By Sydney Plaskett.
On March 30, Arizona Governor Doug Ducey enacted a wave of controversial bills, one of which mandates documentary proof of US citizenship (DPOC) to vote in elections. While the law will likely be shut down in the courts, it could potentially cut off voting for at least 31,500 Arizona voters in the interim. Even more concerning is the risk that the facially unconstitutional bill will survive the impending legal challenges, given the conservative makeup of the Supreme Court. If the law remains, its impact on Arizona voters could be disastrous.
A Closer Look at the Law
House Bill 2492 requires all Arizona voters to provide documentary proof of US citizenship. It also requires voters to provide a home address on their registration forms. Arizona is the only state to require such documentary proof to vote in local, state, and federal elections. This is because states must “accept and use” a federal voter registration form created by the US Election Assistance Committee (EAC) that simply requires applicants to check a box indicating that they are a US citizen under the penalty of perjury.
Contextualizing Ducey’s Motives
Only US citizens can vote in federal elections. For US citizens who do not have privileges to vote in state or local elections, the above-mentioned form allows them to still exercise their right to vote in federal elections. These voters are known as “Federal Only Voters.” Even citizens who can legally vote in state and local elections depend on this form for voter registration due to its accessibility. It can be downloaded online and submitted by mail – a pathway that HB 2492 bans. Moreover, in states with a strong Native American presence (like Arizona), this form is especially important. Many tribal citizens do not have a conventional street address, often impeding their ability to vote in state elections. By requiring documentary proof of citizenship and a residential address as supplements to the federal form, HB 2492 will affirmatively deny these voters access to the democratic process.
Governor Ducey argues that HB 2492 merely encourages election integrity by ensuring that all voters are in fact US citizens. He cites concerns about the dramatic rise in Federal Only Voter registrations in the wake of the COVID-19 pandemic, when many voters were registering by mail using the federal form. In his signing letter, he cites the fact that in 2014, only 21 Arizona voters used the newly-implemented form without providing DPOC; in 2020, this number rose to 11,600 voters. His support for the bill seems to rest on an assumption that non-US citizens illegally voted for president in 2020, throwing the election in favor of President Biden. What Ducey seems to ignore is the possibility that many voters relied on mail-in registration forms not because they aren’t citizens, but because in-person voting measures were less than ideal, and arguably unsafe, in the midst of the pandemic.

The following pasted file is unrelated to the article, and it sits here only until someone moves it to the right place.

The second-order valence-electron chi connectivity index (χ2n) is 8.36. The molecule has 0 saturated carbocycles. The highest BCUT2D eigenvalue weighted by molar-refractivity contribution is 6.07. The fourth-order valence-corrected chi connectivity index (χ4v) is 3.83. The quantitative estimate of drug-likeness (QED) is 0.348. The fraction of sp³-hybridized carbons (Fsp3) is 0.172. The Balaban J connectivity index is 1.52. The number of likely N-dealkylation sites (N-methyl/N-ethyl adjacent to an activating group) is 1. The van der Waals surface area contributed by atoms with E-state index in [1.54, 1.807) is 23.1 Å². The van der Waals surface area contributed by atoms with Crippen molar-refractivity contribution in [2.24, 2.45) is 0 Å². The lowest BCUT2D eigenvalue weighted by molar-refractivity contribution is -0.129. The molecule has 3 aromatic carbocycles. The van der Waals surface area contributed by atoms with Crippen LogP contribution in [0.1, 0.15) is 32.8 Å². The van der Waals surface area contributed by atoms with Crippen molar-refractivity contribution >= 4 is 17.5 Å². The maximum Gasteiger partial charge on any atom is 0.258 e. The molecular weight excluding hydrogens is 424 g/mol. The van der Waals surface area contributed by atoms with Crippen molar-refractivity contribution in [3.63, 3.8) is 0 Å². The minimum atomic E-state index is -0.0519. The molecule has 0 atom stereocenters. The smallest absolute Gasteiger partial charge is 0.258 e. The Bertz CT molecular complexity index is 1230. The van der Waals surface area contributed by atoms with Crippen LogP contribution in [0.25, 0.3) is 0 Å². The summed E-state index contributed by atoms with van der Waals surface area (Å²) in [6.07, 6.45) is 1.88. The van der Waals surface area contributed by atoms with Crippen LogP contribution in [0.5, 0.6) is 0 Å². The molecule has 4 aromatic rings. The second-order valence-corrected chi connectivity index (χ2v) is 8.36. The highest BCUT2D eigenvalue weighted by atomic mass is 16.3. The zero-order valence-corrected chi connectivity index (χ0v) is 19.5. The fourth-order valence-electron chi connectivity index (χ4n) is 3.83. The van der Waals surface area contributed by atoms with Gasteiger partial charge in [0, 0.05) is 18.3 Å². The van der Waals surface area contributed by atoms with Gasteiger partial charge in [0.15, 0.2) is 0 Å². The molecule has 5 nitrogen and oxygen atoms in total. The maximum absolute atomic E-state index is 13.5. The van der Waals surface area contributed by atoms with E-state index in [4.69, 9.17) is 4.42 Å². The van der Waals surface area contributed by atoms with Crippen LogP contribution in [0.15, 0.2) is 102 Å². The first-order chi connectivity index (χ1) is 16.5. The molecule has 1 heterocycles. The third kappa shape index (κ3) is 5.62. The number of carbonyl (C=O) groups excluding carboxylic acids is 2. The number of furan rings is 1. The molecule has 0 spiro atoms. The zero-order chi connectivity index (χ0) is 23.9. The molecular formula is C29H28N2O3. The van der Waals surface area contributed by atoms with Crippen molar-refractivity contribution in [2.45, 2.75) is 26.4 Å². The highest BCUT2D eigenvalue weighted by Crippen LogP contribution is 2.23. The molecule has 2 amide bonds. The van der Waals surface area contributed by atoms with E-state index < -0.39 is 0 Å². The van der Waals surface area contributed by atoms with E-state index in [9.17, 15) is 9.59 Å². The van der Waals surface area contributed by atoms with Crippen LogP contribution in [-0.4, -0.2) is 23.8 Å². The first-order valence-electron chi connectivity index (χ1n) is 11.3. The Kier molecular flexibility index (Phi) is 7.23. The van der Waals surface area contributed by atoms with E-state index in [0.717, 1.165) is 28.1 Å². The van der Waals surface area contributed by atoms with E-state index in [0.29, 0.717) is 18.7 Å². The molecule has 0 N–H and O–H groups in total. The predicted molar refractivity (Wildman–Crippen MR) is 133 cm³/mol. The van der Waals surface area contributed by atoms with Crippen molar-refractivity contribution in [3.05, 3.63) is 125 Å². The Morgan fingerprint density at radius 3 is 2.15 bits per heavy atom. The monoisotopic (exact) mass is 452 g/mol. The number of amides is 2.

The Supreme Court’s Take
In 2018, the Supreme Court reviewed a prior Arizona voting law that was nearly identical to HB 2492. The law at issue required Arizona election officers to reject all federal voter registration forms that were not accompanied by documentary proof of citizenship. The Court struck down this law as unconstitutional and in violation of the National Voter Registration Act of 1993 (NVRA), which requires all states to “accept and use” the federal form. The majority opinion clarified that states still “retain the flexibility to design and use their own registration forms, but the Federal Form provides a backstop: [n]o matter what procedural hurdles a State’s own form imposes, the Federal Form guarantees that a simple means of registering to vote in federal elections will be available.” Rather than violating the NVRA’s “accept and use” mandate, the Court advised that states request the EAC to make alterations to the form that they deem necessary, then pursue these requests in federal court. In other words, states like Arizona are not without recourse. The sufficiency of the oath of citizenship can be challenged, just not by enacting laws that require voters to supplement their federal registration forms with DPOC.
Immediate Lawsuits Filed
Almost immediately, organizations such as the Campaign Legal Center (CLC) and Mi Familia Vota filed suit. They urged that HB 2942 violates clearly-established federal law and discriminates against a host of voter groups, including naturalized citizens and university students. A more blunt allegation is that the bill is nothing more than “voter suppression fueled by racist xenophobia.” Those filing suit are frightened by the impact that HB 2942 will have on voter demographics and urge that the law be struck down per the Court’s decision in the above-mentioned case, Arizona v. Inter Tribal Council of Arizona.
While the law seems so clearly unconstitutional, there is a chance that the conservative majority in the Court may uphold the law. This is unlikely, but the voters affected by the bill have reason to be concerned, especially because it may take some time for these challenges to reach the Court. While we wait to see whether HB 2492 survives, thousands of Arizonans are indefinitely cut off from exercising their right to participate in democracy.